4. Codify your SOPs. So if experts are the equivalent of the fire truck, what’s the equivalent for fire extinguishers. The equivalent is SOPs. SOPs stands for “standard operating procedures”. They’re the list of steps people follow to do things. Checklists and stuff. So - you have an expert. And she does expert things. That’s great. But is everything this expert does a result of innovation? Or maybe, just maybe, there are parts of her work, that given enough consideration, could be codified in a template. Again, our friends the engineers lead by example here. Back in the day, developers and operations used to hate working together. Why? Developers handed off badly put together code that ended up in the hands of an operations person that was responsible for deploying it to production, at four o clock in the morning. Inevitably, things went wrong, and developers blamed operations (“works in my machine”) and operations blamed development (“you didn’t specify all the configurations needed, your code kept crashing and I couldn’t know why”). So what did they do? They codified their SOPs. From setting up each environment, to installing dependencies, to configuring every variable, installing code, to running the service, everything was written down in a way that was reproducible. They then went the extra mile and made a computer understand those instructions, and now most of the work is actually automated away completely (read more about it, devops). What’s the lesson? Codify your SOPs. Sounds laborious? It isn’t. First, think about them like fire extinguishers (cost of operation < cost of incident). Second, don’t overthink it. Grab a wiki page, and the next time you need the experts help, ask her to document what she’s doing. The next time it happens have someone else follow the instructions while pairing with the expert and fine tune. After a couple of iterations, revisit and check if a) you’re having success and b) you can automate away part of it. More importantly, don’t apply this only to developers or software. Apply it to designers, marketing, sales, legal and more.
  5. Provide a services and data contract. One key reason dependencies occur is that there’s hard coupling between the service/data provided and the thing we do. Mmm that sounded jargonish, let me try again. If every time you needed to change the wallpaper on your phone, you’d need to disassemble and assemble the phone itself, you’d change wallpapers once or likely never. But you don’t. You can change it without affecting the rest of the system. And because it’s easy, you do it more often. The lesson here is that the same enablement is possible between teams. You might have to build it, or design the way you work thinking about it, but it’s certainly possible. E.g. Maybe it’s developers making all product copy available in a google spreadsheet that automatically gets imported with every build. Or product that enables marketing to change the copy and run ab tests with all push notifications and emails that get sent to customers. Or a terms and conditions section that uses an external URL instead of hard coded conditions. When depended on, find ways to decouple. Build or buy, doesn’t matter. Unrelated note, tools like segment.io abstract the service and data contracts of tracking user events and properties in each product to great success. Unaffiliated, check them out, they’re great.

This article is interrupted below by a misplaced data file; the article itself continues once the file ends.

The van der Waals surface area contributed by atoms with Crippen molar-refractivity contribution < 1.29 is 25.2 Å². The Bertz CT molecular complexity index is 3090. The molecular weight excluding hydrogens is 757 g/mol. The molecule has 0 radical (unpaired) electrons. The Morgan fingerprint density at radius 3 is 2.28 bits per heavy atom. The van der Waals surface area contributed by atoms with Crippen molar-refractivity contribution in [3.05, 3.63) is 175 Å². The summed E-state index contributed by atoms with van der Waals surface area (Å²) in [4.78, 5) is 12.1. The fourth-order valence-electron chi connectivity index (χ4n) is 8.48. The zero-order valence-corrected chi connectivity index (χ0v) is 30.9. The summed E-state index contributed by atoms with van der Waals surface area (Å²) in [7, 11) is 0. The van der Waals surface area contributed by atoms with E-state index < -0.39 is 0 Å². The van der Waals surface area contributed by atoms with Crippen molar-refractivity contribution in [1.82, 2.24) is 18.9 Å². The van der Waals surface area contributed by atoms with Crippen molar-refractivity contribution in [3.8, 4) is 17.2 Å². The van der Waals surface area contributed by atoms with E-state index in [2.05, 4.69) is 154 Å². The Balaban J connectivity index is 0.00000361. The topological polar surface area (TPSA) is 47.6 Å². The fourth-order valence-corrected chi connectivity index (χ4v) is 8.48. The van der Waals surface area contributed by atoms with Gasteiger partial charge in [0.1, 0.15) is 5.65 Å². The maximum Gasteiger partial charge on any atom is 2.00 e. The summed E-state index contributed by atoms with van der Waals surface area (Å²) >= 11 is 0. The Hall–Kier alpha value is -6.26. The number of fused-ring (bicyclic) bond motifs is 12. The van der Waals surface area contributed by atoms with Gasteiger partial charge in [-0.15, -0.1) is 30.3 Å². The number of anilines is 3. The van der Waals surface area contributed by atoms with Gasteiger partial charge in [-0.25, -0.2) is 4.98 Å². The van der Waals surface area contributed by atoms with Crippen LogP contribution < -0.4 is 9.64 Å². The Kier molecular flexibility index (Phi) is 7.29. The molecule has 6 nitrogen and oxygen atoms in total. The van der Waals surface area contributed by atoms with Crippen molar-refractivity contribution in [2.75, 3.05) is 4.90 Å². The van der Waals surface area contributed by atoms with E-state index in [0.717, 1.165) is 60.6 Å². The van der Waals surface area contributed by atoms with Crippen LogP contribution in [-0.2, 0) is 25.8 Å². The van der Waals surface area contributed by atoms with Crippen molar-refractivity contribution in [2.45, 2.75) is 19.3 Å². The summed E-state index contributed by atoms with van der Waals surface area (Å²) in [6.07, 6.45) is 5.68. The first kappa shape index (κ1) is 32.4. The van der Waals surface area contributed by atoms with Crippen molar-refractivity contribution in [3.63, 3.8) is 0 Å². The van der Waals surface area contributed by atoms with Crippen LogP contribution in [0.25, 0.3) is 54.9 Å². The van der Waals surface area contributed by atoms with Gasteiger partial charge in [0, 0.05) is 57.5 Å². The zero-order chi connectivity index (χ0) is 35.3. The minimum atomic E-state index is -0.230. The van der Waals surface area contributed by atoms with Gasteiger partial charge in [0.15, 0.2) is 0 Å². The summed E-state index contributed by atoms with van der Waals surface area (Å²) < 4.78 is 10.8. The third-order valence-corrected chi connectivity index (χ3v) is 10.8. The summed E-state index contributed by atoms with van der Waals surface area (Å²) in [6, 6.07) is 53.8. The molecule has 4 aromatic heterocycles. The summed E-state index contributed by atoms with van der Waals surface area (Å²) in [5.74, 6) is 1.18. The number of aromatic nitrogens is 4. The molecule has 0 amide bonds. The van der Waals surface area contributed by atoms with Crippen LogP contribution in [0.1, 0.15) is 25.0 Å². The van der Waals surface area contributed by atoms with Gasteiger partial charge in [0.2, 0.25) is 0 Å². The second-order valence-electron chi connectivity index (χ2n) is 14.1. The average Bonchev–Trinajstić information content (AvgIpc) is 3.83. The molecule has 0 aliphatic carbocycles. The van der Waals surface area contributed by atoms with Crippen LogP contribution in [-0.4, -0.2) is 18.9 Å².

6. Or just, you know, don’t do it. This stuff is hard. One can have a million ideas, turn them into brilliant experiences, only to ship a three legged chair. So this can be an argument of values. You can say – I don’t ship things that don’t work. Not because of some epic love for the craft, but because customers really hate it when we do that. I have a rule for not wanting to do something, you have to have done it three times perfectly. Not half assed, not doing just enough and grumbling all the way, but really committed (even tough you disagree). Three times. Only then – you’ll have built both the necessary distinctions about why things are working like that in the first place and gained the capital of trust to say “you know boss, I’ve been thinking, what if we…”. Do it three times well (not well, perfect) Gather the facts, tell us (the team) a story. Don’t show up with problems, but suggest a solution (maybe even one you tried) and capitalise on your track record for knowing what you’re talking about to get things changed.

That’s it. Dependencies are organisational bugs. Its either skill or priorities. Defining it as a capacity issue encourages solving for the company. Having a dependency means you, not others, have to do the extra work. That’s how you take extreme ownership for the result. Don’t solve for the company. Solve for the customer.


Got a second? If you found the above interesting, and would like to know more about this, just drop me an email at rcclerigo [at] gmail [dot] com. I’m here to help.